Calendar is life. And, here, most of the credit goes to Amy- she is the master of the school/work/family event calendar. Because we had some lead time to plan to deal with conflicts, Amy (I confess it was usually Amy) was able to arrange play-dates, sleep-overs, baby-sitting, etc. when we needed help. Organization is not my strong suit, but I used my Outlook calendar and made many to-do lists. It all seemed to work out pretty well.
Emergencies happen, and creativity/flexibility is needed. But planning means fewer stressful emergencies.
3. Marshaling Our Resources
Thanks to #2, we identified the days and times we needed help well in advance. This made it easier to call on my fatherhood network and line up help from our friends, family and neighbors.
- There were a few days when Nick got off the bus and went home with one of his friends from around the corner. This meant I could be at work until 430ish instead of leaving by 3ish.
- We scheduled our regular sitter for a few evenings well in advance
- Nick had play-dates and a sleep-over with friends
- My mom and my in-laws each came for a weekend (my mom and my in-laws are awesome, so this is a blessing and not one of those in-law horror stories). I let them take the lead with Nick when they visited. This opened up time for me to de-stress and also to get ahead with work over the weekend.
- Nick spent 3 days during his “spring break” at the local (and very reasonably priced) YMCA’s kids camp- along with his two best friends. He had a blast. I *could* have managed and had Nick the whole time, but I would have been a distracted stressball, and Nick wouldn’t have had nearly as much fun.
- For the other two days, Nick and I spent time at our town’s indoor pool and spent unstructured time together. I arranged my work schedule to allow for this time. I didn’t want to make him feel like he was being shuttled back and forth to things and that he was not my priority.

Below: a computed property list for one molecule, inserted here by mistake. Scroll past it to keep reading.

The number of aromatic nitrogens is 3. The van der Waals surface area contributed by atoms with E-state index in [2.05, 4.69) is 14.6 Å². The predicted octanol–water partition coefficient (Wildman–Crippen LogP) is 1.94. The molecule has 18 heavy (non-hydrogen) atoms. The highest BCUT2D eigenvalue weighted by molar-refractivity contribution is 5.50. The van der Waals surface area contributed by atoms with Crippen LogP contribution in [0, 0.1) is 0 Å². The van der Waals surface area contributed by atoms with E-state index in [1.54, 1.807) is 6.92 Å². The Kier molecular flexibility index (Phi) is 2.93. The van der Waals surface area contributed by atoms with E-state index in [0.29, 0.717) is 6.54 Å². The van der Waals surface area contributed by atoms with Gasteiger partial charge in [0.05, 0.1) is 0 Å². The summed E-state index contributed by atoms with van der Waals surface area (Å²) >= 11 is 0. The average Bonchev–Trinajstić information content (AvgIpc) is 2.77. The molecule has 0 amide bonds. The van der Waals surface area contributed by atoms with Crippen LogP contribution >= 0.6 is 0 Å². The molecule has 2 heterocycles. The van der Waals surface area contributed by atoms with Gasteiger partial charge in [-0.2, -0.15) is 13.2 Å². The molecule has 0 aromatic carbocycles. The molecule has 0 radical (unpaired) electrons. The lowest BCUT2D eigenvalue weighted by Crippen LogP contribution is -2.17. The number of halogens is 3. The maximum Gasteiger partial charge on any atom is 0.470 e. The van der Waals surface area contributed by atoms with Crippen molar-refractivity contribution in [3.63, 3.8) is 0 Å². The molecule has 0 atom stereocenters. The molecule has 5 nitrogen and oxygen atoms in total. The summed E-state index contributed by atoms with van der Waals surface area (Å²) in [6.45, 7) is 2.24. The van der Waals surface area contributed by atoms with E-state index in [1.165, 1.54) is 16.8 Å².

4. Pacing Myself
This was an intense month and a half. I needed a release and some “me time”. I maintained playing in my volleyball leagues, making at least one match per week, and often two. Nick did great with friends and our sitter, and I got to de-stress.
I’m a much better parent when I’m not burned out and can get an occasional break. I think we all are.
I didn’t write this post to pat myself on the back or anything- just to share how our family worked around a temporary challenge.
All in all, I think we did pretty well.
I can’t say it was always easy for me, but Nick is a great kid and I’m happy to be able to spend as much time with him as I do.
I know it wasn’t easy for Amy, who worked so hard throughout the rehearsal and the run of the show, and missed Nick like crazy. She is such a great wife and mom- the least I can do for her is step up for when needed.
While Nick missed his mom some, he was busy and happy and well-cared for. Through this process, we even got to reinforce the idea to him that his mom’s career is as important as his dad’s.
As I wrote in a prior article:
Part of the reason Amy and I have been a successful married couple/co-parents is that we fully discussed and are on the same page about how our lives together would include commitments to our family and each other’s careers. In general, we do a good job of prioritizing, communicating and coordinating so we can accommodate each other’s work demands. The rhythms of our household vary over time, but we make it work- Nick gets a lot of both of us, and if some months it’s more of mom or more of dad, that works for us, too.
What do you do when your family’s work-family balance temporarily changes? Any advice or stories to share? Let’s discuss in the comments section.